Hurry Up and Wait


I rushed to the airport so I would have ample time before my flight home.  With time to spare I slowly sauntered to my gate.  The flight boarded a little late and here I sit, now an hour and a half behind schedule for takeoff.  New announcement:  Flight delayed another 2 hours so please deplane.   It is official:  I have another opportunity to practice patience and in this complex world, sooner or later we become experts!  

With plenty of time to ponder what I wanted to do while I waited, I was pleased with my ability to go with the flow.  Years back I would have gotten quite frustrated and agitated.  Okay, I was still a bit put off, but for the most part I was able to relax and get some work done.

Stressful situations seem to lurk around every corner and we get to choose how we want to respond.  Time is going by whatever we are doing and even though the plane was not moving, the clock was.  So , in my hurry to be there on time, the results were not up to me.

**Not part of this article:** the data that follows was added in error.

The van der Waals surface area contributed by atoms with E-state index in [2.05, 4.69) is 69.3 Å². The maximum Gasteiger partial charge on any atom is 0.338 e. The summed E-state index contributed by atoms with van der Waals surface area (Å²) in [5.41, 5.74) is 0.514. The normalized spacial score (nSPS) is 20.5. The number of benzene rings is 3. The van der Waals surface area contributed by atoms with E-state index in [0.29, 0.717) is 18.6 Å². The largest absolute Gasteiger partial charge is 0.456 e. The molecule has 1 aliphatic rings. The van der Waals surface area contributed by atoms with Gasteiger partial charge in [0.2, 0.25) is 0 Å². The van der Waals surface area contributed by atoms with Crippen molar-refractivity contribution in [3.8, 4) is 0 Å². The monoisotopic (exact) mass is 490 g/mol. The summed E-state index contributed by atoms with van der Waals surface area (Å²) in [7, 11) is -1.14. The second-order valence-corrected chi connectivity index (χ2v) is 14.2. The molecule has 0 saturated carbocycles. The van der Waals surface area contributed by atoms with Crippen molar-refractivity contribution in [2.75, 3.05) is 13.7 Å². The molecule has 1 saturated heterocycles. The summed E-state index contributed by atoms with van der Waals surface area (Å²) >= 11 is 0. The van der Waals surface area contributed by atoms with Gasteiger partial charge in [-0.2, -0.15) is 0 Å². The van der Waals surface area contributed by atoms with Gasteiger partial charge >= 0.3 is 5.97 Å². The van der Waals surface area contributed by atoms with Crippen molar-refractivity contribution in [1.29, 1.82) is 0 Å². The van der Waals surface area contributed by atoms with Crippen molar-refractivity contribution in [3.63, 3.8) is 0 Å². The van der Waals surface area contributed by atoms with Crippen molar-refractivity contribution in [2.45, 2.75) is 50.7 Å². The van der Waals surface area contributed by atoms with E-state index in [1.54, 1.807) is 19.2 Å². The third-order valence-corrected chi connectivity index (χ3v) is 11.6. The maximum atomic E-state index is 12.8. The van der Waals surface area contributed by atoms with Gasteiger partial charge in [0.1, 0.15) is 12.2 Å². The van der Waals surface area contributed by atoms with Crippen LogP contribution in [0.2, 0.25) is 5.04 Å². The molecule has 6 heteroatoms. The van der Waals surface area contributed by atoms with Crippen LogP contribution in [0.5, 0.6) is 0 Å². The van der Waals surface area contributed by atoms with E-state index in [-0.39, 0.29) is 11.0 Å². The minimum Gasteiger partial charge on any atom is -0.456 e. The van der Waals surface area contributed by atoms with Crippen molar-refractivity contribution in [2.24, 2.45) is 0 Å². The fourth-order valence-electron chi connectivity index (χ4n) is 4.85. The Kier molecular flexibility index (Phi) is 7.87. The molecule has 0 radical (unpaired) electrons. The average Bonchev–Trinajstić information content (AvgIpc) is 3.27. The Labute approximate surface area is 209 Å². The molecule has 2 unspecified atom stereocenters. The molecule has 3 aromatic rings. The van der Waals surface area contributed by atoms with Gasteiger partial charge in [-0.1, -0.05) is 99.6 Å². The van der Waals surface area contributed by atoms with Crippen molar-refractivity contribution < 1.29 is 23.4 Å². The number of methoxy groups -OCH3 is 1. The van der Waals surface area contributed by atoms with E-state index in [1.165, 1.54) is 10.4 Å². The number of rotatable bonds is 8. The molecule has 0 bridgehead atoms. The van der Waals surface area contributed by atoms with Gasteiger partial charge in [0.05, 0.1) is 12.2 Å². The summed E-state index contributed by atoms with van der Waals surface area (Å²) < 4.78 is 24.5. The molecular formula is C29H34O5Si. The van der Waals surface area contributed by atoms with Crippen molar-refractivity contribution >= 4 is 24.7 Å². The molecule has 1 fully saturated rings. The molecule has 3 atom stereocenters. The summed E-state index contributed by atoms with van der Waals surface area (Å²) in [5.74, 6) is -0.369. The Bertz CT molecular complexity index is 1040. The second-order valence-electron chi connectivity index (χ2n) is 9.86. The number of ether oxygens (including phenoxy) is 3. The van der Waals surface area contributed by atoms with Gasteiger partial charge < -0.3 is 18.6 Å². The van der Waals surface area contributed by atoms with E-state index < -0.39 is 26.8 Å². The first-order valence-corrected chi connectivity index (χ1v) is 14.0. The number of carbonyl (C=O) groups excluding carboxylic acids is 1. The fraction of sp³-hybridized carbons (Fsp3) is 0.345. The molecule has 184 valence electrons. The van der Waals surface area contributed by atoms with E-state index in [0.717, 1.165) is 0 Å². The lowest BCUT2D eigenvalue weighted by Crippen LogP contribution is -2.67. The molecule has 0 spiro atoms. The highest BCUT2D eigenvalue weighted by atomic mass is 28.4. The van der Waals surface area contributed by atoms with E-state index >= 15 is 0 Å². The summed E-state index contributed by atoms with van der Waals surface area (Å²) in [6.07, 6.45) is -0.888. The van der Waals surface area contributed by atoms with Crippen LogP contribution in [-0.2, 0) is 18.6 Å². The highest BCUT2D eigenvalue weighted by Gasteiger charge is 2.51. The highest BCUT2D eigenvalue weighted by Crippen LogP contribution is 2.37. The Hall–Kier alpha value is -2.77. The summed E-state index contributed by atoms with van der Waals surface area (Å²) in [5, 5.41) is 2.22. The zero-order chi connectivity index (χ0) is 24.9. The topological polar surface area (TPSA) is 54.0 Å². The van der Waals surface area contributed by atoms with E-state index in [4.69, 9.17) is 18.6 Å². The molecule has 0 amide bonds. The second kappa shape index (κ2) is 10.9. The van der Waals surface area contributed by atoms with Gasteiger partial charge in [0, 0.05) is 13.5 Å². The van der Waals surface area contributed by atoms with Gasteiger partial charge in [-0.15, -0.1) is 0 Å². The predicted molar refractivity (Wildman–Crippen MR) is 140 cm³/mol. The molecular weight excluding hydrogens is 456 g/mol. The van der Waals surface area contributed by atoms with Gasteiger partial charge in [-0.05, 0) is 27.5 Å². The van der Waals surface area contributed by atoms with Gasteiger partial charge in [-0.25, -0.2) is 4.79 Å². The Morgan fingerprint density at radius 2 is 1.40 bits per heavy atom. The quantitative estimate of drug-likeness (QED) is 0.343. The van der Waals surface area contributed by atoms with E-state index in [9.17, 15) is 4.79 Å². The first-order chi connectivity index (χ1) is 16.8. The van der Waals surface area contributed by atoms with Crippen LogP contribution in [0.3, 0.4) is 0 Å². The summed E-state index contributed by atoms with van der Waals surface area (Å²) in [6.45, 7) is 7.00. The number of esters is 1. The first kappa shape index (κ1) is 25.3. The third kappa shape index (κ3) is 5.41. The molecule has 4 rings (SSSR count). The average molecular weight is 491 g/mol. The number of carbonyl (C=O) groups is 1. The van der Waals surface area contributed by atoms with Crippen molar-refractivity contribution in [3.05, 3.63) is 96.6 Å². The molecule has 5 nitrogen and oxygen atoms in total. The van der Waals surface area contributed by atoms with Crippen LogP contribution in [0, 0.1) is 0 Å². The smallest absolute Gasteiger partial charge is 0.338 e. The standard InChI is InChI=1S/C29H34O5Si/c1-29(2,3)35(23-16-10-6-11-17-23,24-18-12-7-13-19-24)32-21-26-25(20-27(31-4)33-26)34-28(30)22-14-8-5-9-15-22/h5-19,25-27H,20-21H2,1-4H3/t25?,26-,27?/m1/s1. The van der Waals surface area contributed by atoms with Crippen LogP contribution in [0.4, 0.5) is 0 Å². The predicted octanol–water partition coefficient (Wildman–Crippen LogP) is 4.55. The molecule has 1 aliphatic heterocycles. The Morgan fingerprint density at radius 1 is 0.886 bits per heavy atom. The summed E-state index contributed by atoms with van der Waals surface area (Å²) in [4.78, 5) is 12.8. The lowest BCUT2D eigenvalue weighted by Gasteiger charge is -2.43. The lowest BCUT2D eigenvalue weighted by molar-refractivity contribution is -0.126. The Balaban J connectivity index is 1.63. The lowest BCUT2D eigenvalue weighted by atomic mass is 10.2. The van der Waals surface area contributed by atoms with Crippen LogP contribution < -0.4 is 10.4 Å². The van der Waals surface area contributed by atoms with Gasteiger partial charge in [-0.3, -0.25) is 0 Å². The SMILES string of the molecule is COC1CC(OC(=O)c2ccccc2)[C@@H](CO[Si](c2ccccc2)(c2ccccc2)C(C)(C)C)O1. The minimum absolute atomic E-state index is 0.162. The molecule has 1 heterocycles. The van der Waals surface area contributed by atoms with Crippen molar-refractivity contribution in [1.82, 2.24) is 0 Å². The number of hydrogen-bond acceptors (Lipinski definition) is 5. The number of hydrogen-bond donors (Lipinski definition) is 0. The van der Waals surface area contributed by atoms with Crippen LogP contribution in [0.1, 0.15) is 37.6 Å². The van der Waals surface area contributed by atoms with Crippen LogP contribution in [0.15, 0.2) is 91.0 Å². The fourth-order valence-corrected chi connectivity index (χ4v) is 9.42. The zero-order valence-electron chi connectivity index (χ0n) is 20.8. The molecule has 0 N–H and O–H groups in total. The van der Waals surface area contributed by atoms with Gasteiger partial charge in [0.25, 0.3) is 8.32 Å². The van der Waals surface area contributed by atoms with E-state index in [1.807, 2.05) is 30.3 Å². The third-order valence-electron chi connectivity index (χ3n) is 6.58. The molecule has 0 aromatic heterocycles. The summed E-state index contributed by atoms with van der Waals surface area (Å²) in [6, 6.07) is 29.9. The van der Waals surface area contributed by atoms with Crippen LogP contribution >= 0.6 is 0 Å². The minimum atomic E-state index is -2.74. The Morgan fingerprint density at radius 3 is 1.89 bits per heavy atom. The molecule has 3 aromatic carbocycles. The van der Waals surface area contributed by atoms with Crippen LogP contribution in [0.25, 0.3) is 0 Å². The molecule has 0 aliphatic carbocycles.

My lesson today is:  My need to make sure I had more time than needed caused me some stress and what did I gain?  Another few minutes of waiting and a good blog topic!

Let me know in the comments below how you deal with traveling? Are you able to take things as they go, or does frustration take over?

Posted in: A Calm Perspective

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Trick or Treat? Find out in 5 Steps.

When I hear the phrase trick or treat, it reminds me of how we are often the mind plays tricks on us.

We see through the filters from our personal history, clouding what is really in front of us. Our reactions and decisions are based on this information.

It takes practice to really see what is happening beyond the stories of the mind and when we can do this, we can live with more clarity and ease.

Give this a try:

  1. Look at an unusual object
  2. Say what your immediate perception of the object is (it might remind you of something).
  3. Now, take a look at the object from all angles.
  4. Report what you see without any opinions- just report what is actually in front of you.
  5. Notice what the difference was in your original report and what is actually in front of you.

Let me know in the comments below what you noticed.  Was your original report different?  How do you think you can use this in your daily life?

Posted in: Technique of the Week

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Who Pushes Your Buttons?